Worth the wait: Cubs promote Kris Bryant for Wrigley Field debut

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Worth the wait: Cubs promote Kris Bryant for Wrigley Field debut

The wait is over.

The Cubs are promoting Kris Bryant from Triple-A Iowa, according to a source familiar with the situation, and will unveil their biggest prospect on Friday afternoon at Wrigley Field against James Shields and the San Diego Padres.

“Today I got to tell my family that my dream is coming true,” Bryant posted on his personal Twitter account late Thursday night. “Can’t really put into words what that feels like. So excited for this journey!”

So ends Bryant Watch, an entertaining back-and-forth involving super-agent Scott Boras, the Major League Baseball Players Association, commissioner Rob Manfred, Theo Epstein’s front office and what seemed like just about anyone with a Twitter account.

It got to the point near the end of spring training where $155 million Opening Day starter Jon Lester could get a Bryant question and say: “That’s not my decision. That’s above my pay grade.”

[Kris Bryant Tracker: The wait is over]

The timing certainly works for the Cubs, exactly crossing off the 12 days needed to gain an extra year of club control over Bryant, who can now play almost seven full seasons on the North Side before becoming a free agent after the 2021 campaign.

It’s just business. Boras Corp. will never forget that.

But baseball reasons also forced the issue now with Bryant, Baseball America’s No. 1 prospect. Third baseman Mike Olt is heading to the disabled list after an MRI revealed a hairline fracture of his right wrist, a team source said Thursday night.

What if Olt hadn’t been drilled by a 96-mph fastball last weekend at Coors Field? Infielder Tommy La Stella (rib cage) is already on the disabled list and the Cubs have been scrambling for third-base options.

Ideally, the Cubs probably would have liked to see Bryant, 23, debut on the road, in less of a circus atmosphere. (Think next week in Pittsburgh.) But these circumstances appear to have accelerated the timeline and provided some cover. Too bad the Wrigley Field bleachers aren’t open yet.

This lineup should get a jolt from Bryant, who put up 43 homers, 110 RBI and a 1.098 OPS last season in the minors. He then blasted nine homers in 40 Cactus League at-bats. But the service-time math essentially guaranteed he wouldn’t break camp with the big-league team.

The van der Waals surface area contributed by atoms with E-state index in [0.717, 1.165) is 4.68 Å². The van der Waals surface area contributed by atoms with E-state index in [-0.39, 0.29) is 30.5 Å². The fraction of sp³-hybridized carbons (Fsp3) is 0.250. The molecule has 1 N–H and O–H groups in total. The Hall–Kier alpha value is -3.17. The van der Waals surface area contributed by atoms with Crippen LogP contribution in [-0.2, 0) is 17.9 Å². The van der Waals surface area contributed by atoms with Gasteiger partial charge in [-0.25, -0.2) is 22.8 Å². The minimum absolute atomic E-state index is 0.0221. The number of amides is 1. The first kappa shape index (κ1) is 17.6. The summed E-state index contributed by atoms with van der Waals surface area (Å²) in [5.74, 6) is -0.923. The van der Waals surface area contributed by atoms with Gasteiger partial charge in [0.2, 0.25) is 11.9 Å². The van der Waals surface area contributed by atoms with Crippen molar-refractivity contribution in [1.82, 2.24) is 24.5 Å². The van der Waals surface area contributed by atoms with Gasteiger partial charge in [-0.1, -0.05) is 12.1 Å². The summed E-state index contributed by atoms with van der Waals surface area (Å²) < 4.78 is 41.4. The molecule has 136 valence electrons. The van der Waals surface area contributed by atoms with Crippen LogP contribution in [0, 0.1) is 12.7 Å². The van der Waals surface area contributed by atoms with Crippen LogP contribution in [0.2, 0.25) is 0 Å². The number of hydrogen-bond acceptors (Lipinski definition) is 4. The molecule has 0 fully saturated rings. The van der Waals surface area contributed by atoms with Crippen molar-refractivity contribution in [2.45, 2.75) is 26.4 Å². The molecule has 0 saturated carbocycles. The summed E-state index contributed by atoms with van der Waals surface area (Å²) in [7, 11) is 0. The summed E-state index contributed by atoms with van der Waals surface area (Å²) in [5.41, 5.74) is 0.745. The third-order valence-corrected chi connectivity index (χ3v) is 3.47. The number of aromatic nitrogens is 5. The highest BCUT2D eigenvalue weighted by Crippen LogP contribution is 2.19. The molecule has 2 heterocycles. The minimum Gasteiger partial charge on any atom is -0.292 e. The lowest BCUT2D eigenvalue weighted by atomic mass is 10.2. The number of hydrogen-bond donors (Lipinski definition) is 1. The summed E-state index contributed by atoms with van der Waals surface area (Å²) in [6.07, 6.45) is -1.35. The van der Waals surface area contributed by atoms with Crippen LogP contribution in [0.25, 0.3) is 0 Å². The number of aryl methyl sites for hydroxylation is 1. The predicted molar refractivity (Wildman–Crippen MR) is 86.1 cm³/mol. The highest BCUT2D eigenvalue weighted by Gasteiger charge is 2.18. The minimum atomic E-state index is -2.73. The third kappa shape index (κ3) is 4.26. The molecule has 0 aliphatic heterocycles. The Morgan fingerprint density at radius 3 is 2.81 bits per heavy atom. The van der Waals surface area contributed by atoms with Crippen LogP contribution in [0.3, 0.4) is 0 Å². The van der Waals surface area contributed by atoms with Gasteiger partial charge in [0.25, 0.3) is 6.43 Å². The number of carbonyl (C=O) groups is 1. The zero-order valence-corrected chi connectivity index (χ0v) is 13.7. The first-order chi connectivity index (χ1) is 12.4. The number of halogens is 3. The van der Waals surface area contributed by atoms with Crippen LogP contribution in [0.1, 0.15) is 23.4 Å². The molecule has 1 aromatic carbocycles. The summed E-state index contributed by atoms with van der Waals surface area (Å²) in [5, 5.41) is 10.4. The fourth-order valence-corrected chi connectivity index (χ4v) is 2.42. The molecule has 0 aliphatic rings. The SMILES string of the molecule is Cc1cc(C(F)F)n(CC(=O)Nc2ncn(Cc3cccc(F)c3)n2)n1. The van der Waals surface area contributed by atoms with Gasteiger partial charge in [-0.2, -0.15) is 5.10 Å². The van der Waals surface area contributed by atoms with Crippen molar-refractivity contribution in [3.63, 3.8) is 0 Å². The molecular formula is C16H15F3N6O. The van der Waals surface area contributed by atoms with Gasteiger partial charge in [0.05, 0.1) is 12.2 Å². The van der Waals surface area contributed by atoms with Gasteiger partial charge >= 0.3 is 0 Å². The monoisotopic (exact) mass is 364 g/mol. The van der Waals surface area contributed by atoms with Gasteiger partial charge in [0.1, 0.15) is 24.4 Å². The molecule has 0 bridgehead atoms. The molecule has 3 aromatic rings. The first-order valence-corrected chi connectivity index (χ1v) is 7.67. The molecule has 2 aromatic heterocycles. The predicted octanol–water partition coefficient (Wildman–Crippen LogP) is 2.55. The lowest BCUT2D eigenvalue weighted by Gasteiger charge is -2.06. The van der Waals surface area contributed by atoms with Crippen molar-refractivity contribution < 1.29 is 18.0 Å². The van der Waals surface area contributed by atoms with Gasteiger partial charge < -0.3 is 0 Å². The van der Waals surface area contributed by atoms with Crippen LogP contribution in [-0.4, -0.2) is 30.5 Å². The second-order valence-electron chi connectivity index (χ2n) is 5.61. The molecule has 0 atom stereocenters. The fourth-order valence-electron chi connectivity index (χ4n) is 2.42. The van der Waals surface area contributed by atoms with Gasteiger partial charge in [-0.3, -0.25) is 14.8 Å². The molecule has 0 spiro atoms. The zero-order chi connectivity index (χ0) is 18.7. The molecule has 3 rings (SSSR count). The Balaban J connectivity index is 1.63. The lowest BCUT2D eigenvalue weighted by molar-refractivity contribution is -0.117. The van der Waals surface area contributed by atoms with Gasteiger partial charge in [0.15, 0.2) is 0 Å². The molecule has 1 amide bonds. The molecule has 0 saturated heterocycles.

[MORE: Joe Maddon will manage the great expectations for Kris Bryant]

That specific language in the collective bargaining agreement has really been the only thing that’s slowed down Bryant on his fast track to The Show.

“What I always do is put myself in the guy’s shoes,” manager Joe Maddon said as the Bryant hype escalated in spring training. “What was my brain like at that age? What was I capable of handling at that age?

“He’s got me beat by so much right now, what I would have done or how I would have been able to handle all this at that moment. It’s not easy. There’s so many things coming at you from so many different directions. I think he’s done a wonderful job.”

The Cubs drafted Bryant No. 2 overall in 2013 and gave him a $6.7 million signing bonus. At the University of San Diego, he had become a Rhodes Scholarship candidate and won the Golden Spikes Award, college baseball’s Heisman Trophy. That same year, he earned MVP honors in the prestigious Arizona Fall League.

Bryant grew up in Las Vegas, playing with and against Bryce Harper, a future All-Star for the Washington Nationals. Bryant’s father, Mike, had played minor-league ball for the Boston Red Sox, and would teach local kids what he learned from the legendary Ted Williams: Hit your pitch. Hit it hard. Hit it in the air.

[NBC SPORTS SHOP: Gear up, Cubs fans!]

Bryant hit a three-run homer during Thursday’s 10-7 win in New Orleans, where rain washed out the second game of a scheduled doubleheader. After the initial disappointment, he didn’t lose his edge or his focus with Iowa, hitting .321 with three homers and 10 RBI in seven games.

The Cubs went 5-3 during Bryant’s Triple-A holding pattern and are now tied with the St. Louis Cardinals for first place in the National League Central. Wrigleyville will be rocking.

With Chicago hoping for deep playoff runs from the Bulls and Blackhawks, the city is talking about baseball again, expecting a new star to arrive.

Adidas had already ramped up the marketing campaign before Opening Night, putting his image on an Addison Street billboard across from Wrigley Field, promising Bryant will be “WORTH THE WAIT.”

Cubs Talk Podcast: The making of Reign Men

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Cubs Talk Podcast: The making of Reign Men